Lewinsky Isn’t Wrong In Seeking Bill Clinton’s Apology Or Intentions Of It
The Lewinsky-Clinton episode, maybe 20 years old, but the scandalous affair and its equally public aftermath is still fresh in our memories. So, Monica Lewinsky‘s Op-Ed in Vanity Fair has raised a debate among people on whether she is right in seeking an apology from Bill Clinton.
In the 90s the affair was sold to us as the White House embarrassment, since a 22-year-old “seductive intern” managed to “lure” the then US President into an affair, right under the watchful gaze of his aides. It put both Clinton’s presidency and marriage in jeopardy. It shifted focus from political issues ravaging the States then, to stained dresses. This is the gist of what I remember from reading about the infamous affair back in the 90s, when I was just an impressionable teen, too young to ask questions on power dynamics in play.
Now, 20-years later though, we are all giving it a second thought as to how Lewinsky was demonised to preserve the honour of the US Presidency. How conveniently did we overlook that whatever happened between the two was mutual? That Clinton was at fault of misusing his position and his wife’s trust in him. However, even today, many people see Lewinsky as the manipulative another woman, who is playing the victim card for the sake of money and fame.
If only they could read their own comments from a neutral gaze, they would know that no amount of money or fame can compensate for the shaming and humiliation Lewinsky has and continues to face even today.
- In her latest article for a magazine, Monica Lewinsky has said that Bill Clinton should want to apologize for what happened to her.
- Lewinsky is still bearing social, mental and emotional consequences of the infamous 1998 scandal, while Clinton has moved on.
- Why must the “other” woman carry the burden of shame and guilt singularly?
- As a society, we wronged her by readily accepting that Clinton was a victim of her charms.
In her essay, Lewinsky addresses Bill Clinton’s recent remarks that she didn’t deserve a personal apology from him. She says, “What feels more important to me than whether I am owed or deserving of a personal apology is my belief that Bill Clinton should want to apologize. I’m less disappointed by him, and more disappointed for him. He would be a better man for it . . . and we, in turn, a better society.” This statement has not gone down well with Clinton family supporters, who feel that Lewinsky indeed doesn’t deserve an apology.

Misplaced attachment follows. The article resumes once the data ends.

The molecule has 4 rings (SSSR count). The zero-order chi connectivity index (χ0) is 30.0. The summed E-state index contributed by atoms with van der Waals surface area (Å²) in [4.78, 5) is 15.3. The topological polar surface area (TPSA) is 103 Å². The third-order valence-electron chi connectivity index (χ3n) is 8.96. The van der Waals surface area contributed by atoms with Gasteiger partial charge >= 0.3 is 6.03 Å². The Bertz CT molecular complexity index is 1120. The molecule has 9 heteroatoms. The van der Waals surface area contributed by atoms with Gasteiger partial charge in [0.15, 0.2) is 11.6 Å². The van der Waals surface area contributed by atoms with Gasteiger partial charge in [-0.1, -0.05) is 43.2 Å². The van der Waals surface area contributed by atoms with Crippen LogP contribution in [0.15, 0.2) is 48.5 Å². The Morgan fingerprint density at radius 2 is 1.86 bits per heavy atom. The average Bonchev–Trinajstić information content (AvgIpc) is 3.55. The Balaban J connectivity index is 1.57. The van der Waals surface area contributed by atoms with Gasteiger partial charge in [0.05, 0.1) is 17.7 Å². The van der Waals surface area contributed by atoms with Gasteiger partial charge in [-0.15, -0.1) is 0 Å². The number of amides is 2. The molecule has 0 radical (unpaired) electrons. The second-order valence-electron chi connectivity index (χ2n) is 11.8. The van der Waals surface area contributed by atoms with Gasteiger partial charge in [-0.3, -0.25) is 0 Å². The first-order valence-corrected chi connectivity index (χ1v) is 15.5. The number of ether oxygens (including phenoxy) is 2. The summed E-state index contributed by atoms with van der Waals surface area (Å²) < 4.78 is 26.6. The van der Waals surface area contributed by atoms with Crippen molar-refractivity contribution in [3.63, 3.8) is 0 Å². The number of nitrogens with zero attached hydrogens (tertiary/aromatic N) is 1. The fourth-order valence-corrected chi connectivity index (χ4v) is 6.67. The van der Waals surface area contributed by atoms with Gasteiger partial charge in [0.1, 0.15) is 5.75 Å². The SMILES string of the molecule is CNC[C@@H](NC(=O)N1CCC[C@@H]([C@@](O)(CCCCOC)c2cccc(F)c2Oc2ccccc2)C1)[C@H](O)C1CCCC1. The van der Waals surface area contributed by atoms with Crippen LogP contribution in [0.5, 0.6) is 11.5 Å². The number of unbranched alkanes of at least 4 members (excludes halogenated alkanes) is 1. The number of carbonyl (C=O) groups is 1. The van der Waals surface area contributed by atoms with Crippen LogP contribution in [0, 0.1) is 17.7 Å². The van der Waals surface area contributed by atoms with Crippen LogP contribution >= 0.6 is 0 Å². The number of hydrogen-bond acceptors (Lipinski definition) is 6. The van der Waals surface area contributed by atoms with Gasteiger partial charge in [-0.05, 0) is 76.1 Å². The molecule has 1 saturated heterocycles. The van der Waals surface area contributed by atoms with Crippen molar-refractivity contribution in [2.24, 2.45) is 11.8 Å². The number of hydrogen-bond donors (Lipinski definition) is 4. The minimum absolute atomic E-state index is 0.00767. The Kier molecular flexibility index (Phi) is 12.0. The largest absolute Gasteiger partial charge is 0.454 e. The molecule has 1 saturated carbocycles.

She got into the relationship knowingly. She knew he was married. Also, she wasn’t some clueless teen who was coerced into a sexual relationship against her wishes. What does she want an apology for?
Lewinsky wants an apology because Bill made her into a baddie in their mutual relationship. His well-wishers and protectors of the Presidential offices forced the burden of shame and guilt completely on her. Clinton has moved on and he still enjoys considerable support and following. Lewinsky, on the other hand, will sadly always be remembered as “that woman”. The tag will not leave her side in this lifetime and will be her infamous legacy forever. Yes, she did get into a consensual relationship with a married man. But why must the moral burden of the affair solely lie with her? But this is how we treat “other” women in our society, and it is the change in this mindset we need as a society, that Lewinsky is talking about.
The demonisation of the other woman, gives misogyny a free pass in order to preserve the sanctity of the institution of marriage.
If Lewinsky feels like a victim today, then she is not wrong. If this makes us uncomfortable or outrages our morality, then it is a question mark on our sensibilities. As a society, we wronged her by readily accepting that Clinton was a victim of her charms. And the poor man had no other option than to give in to the temptation. When will we stop shielding men from owning up to their mistakes? When will we begin questioning the abuse of power and gender dynamics to save someone’s social standing? It is about time we pay attention to the destruction such tweaked and twisted narratives leave in their wake.
To do that, first we need to accept that Lewinsky is a victim of our hypocritical social standards. And that not just Clinton, but all those who readily accepted her portrayal as a seductive vixen should feel like apologizing to her.
Photo Source: Salon
Yamini Pustake Bhalerao is a writer with the SheThePeople team, in the Opinions section. The views expressed are the author’s own.